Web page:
A coalition of U.S. history scholars have filed an amicus brief to the Supreme Court, agreeing with the state of Colorado that the 14th Amendment’s insurrectionist clause should bar Donald Trump from presidential candidacy this year.
The 25 historians have expertise in the Civil War and Reconstruction eras, the period in which the 14th Amendment was added to the Constitution. They argue that upon its addition in 1866, “decision members crafted Section III to cover the President and to create an enduring check on insurrection, requiring no additional action from Congress.”
Trump’s lawyers have objected to the Colorado ruling, arguing that the ex-president’s behavior doesn’t amount to insurrection and that Section III of the 14th Amendment exempts presidents from the rule. A lower appeals court ruled in Trump’s favor, which prompted the state to appeal the decision to the highest court in the land.
The 14th Amendment itself states that no person shall “hold any office, civil or military, under the United States” if that person “had previously taken an oath” as “an officer of the United States” and “engaged in insurrection or rebellion against the same, or given aid or comfort to the enemies thereof.”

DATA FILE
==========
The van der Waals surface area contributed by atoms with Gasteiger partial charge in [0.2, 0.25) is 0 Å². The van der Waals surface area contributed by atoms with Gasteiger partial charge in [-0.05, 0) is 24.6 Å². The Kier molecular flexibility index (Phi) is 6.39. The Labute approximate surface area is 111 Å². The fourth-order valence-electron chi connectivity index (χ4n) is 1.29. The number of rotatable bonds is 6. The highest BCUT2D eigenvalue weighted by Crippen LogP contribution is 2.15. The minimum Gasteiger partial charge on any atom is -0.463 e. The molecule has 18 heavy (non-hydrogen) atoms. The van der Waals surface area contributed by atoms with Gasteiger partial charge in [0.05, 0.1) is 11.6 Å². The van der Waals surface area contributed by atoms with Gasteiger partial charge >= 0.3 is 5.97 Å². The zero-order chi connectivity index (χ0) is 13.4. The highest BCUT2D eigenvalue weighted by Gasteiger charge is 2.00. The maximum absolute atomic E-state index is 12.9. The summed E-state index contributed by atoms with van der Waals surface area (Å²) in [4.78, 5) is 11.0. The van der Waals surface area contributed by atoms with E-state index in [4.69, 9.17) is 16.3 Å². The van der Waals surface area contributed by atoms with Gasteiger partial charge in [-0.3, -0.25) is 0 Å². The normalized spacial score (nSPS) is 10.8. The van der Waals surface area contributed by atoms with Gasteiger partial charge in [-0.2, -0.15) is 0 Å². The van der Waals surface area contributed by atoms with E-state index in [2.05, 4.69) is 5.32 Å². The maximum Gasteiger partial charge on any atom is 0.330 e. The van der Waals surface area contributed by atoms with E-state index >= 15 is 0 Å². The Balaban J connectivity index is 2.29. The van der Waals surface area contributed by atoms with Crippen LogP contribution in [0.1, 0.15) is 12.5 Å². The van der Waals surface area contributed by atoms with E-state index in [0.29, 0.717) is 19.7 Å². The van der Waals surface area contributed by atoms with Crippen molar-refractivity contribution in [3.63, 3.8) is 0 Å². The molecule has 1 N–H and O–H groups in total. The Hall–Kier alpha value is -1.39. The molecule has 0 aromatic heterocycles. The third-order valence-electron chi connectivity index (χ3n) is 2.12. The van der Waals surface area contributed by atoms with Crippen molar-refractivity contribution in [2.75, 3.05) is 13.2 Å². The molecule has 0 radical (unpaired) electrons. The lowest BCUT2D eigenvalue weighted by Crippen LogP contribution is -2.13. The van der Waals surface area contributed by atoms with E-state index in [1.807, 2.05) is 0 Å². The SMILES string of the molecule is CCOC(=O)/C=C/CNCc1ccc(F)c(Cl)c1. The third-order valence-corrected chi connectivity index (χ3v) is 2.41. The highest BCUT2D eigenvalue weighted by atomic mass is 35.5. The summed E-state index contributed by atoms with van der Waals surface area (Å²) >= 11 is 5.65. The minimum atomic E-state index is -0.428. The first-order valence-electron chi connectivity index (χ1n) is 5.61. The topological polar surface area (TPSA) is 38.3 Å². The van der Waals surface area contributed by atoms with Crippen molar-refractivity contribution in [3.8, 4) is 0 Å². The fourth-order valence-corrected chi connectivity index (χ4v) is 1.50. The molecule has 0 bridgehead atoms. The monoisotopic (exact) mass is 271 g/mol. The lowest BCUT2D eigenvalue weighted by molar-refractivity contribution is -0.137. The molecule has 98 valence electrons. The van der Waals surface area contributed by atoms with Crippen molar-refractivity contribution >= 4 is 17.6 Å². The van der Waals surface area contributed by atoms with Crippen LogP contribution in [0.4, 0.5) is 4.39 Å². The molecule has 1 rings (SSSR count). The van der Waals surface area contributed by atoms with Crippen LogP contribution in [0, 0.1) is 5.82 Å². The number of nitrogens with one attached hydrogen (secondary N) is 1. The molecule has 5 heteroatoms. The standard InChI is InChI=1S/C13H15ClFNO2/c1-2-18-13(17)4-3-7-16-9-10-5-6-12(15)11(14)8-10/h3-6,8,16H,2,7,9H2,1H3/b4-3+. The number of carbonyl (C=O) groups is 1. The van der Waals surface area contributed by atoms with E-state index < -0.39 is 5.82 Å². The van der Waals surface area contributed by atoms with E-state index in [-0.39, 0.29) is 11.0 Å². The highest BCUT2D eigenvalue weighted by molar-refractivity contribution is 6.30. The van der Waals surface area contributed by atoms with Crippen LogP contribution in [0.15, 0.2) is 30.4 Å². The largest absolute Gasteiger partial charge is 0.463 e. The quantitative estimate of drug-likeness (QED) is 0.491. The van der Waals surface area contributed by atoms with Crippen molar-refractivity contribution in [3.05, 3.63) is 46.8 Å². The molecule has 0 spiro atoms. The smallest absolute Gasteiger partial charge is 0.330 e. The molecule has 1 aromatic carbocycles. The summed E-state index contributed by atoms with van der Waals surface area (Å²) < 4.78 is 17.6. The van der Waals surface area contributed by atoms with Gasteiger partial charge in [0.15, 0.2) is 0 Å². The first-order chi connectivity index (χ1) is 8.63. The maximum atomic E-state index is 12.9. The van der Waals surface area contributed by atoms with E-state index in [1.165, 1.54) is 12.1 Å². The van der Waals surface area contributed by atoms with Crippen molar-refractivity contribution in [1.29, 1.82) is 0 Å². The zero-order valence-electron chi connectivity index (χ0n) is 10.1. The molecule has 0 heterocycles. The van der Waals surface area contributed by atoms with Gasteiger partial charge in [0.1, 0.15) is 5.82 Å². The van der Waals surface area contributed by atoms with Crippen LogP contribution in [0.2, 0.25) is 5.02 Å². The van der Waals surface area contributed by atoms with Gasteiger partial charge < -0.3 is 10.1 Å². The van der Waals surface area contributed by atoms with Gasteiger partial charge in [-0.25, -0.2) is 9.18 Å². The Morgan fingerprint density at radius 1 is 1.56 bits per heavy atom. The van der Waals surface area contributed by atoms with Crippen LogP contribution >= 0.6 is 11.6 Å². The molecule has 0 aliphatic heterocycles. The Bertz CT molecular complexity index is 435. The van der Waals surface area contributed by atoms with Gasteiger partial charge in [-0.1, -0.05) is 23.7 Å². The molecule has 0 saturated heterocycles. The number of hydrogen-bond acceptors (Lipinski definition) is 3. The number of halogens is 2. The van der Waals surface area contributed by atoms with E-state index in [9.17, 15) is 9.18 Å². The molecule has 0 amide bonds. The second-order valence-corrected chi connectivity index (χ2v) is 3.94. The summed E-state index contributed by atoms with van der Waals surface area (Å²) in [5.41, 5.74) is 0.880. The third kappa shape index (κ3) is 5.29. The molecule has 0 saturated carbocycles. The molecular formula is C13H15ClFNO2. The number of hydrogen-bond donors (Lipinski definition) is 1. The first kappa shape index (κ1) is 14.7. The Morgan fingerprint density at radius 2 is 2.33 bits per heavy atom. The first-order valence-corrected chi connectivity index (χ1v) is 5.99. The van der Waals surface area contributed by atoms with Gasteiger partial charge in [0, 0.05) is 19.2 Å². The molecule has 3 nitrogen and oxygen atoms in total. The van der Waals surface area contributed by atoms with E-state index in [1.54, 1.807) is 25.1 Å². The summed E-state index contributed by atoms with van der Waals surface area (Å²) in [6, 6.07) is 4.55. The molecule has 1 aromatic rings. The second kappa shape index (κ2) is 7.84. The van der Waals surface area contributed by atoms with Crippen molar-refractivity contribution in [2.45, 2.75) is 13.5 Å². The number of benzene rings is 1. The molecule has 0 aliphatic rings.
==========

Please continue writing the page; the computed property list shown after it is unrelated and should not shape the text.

In their brief, the historians gave contemporary evidence from the 1860s and 1870s that this clause was understood to cover the president. Using Senate-floor debate between two members involved in the drafting, they argue that the president was unquestionably included in the meaning of “an officer under the United States.” They also gave evidence from the 1787 Constitutional Convention, in which framers frequently referred to the president as a “national officer.”
“For historians, contemporary evidence from the decision-makers who sponsored, backed, and voted for the 14th Amendment is most probative,” the historians wrote. In doing so, they adopted the originalist interpretation of the Constitution that the Supreme Court’s conservative majority has employed in recent rulings, including in the rollback of Roe v. Wade.
Colorado is one of several states that has attempted to remove Trump from the ballot. Of the 35 states with filed challenges, only two—Colorado and Maine—successfully disqualified Trump, with those decisions appealed to the Supreme Court. Sixteen states have yet to make a decision regarding Trump’s candidacy, and the remaining 17 have thrown out the filings.
States like Colorado cite the former president’s role in inciting the Jan. 6 insurrection as why he should be ineligible to run for office again. Following the 2020 election, Trump refused to admit defeat to President Joe Biden, falsely attacked the integrity of the electoral system, and attempted to rouse supporters to “stop the steal” of the presidency.
After a Trump rally—where the ex-president repoeated his election fraud lies and urged his reporters to “fight like hell”—insurrectionists flooded the Capitol with the intent of preventing Congress from certifying the election results.
The appeals case is running on an expedited timeline, with the Supreme Court set to hear arguments on Feb. 8. A decision is likely to follow soon after. Colorado’s primary will be held, along with several other states, on Super Tuesday, March 5.